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State Lawmaker Criticizes Council Spending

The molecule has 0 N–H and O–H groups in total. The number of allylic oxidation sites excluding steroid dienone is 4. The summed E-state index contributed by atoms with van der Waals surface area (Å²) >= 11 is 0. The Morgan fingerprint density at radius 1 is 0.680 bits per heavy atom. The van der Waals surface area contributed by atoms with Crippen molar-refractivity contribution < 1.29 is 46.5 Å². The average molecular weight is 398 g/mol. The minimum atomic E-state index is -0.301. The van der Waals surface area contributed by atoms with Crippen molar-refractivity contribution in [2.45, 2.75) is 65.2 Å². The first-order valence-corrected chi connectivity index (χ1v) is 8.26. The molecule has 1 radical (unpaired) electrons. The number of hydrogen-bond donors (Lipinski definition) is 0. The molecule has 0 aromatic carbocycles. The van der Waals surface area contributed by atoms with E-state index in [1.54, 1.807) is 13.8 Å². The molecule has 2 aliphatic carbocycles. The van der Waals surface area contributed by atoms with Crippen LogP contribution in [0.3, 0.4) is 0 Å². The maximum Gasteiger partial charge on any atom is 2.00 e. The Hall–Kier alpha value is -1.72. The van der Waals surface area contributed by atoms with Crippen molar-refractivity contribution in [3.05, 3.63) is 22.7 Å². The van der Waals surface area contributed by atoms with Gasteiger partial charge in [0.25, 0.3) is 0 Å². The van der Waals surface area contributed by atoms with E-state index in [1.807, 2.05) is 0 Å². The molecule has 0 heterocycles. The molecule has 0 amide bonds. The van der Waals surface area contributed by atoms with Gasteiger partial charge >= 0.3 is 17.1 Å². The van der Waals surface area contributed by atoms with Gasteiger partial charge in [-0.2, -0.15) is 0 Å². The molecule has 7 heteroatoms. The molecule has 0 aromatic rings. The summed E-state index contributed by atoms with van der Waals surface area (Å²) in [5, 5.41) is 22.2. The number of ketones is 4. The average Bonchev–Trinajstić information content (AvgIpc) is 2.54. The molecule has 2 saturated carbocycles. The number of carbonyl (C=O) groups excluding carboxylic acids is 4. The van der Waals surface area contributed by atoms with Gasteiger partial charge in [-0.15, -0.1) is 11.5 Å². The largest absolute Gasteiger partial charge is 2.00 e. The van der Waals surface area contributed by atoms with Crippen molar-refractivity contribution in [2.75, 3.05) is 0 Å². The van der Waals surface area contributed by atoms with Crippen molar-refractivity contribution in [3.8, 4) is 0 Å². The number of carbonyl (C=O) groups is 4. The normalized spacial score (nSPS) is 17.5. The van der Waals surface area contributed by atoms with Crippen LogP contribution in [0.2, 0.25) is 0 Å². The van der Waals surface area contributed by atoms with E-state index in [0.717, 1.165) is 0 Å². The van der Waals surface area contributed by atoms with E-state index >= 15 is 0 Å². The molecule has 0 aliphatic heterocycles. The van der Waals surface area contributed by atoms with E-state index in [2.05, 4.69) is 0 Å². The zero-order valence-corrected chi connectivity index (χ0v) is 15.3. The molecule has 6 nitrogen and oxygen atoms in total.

Kentucky state Rep. Steve Riggs, D-Louisville, called on members of the Metro Council to improve regulations of their discretionary funds Friday, but warned if they don't make satisfactory changes then state lawmakers will have to step in."If the policy that they come up with isn't appropriate or has holes in it and doesn't fit the constitution of Kentucky then we would have no choice but to make changes," Riggs told WFPL News in a telephone interview.The state lawmaker is concerned about a string of stories about council spending and specifically called out the practice of council members using their Neighborhood Development Funds to purchase food and other items for residents.In his statement, Riggs alluded to an annual barbeque thrown by Councilman David Tandy, D-4, who spends approximately $5,000 for the "Willie B. Bright Community BBQ", named after the former councilman who died while in office six years ago."Providing a barbecue or party just for the sake of feeding constituents for free does not fit that definition," Riggs said. "If these events are allowed now, the council needs to consider changing their rules so that it conforms to the spirit of the Kentucky constitution and statute."Asked if there needs to be changes to council spending practices for neighborhood festivals, Tandy defended the event as  adding to the quality of life in the district. However, he will review an opinion from the county attorney's office about the purchases while getting feedback from constituents and is open to the idea of changing how the barbecue is funded."I look at this as being a part of the normal course of business in terms of our need to review our policies and procedures to see what we can do to improve on them," he says. "We're going to try to be as judicious as we can—as we always are—with the taxpayer dollars that we do have some discretion over."Riggs, who co-chairs the joint Local Government Committee, indicated he will also review a story by WFPL about the mayor of Louisville's discretionary fund, which far exceeds council food purchases over the past four years and has little to no oversight.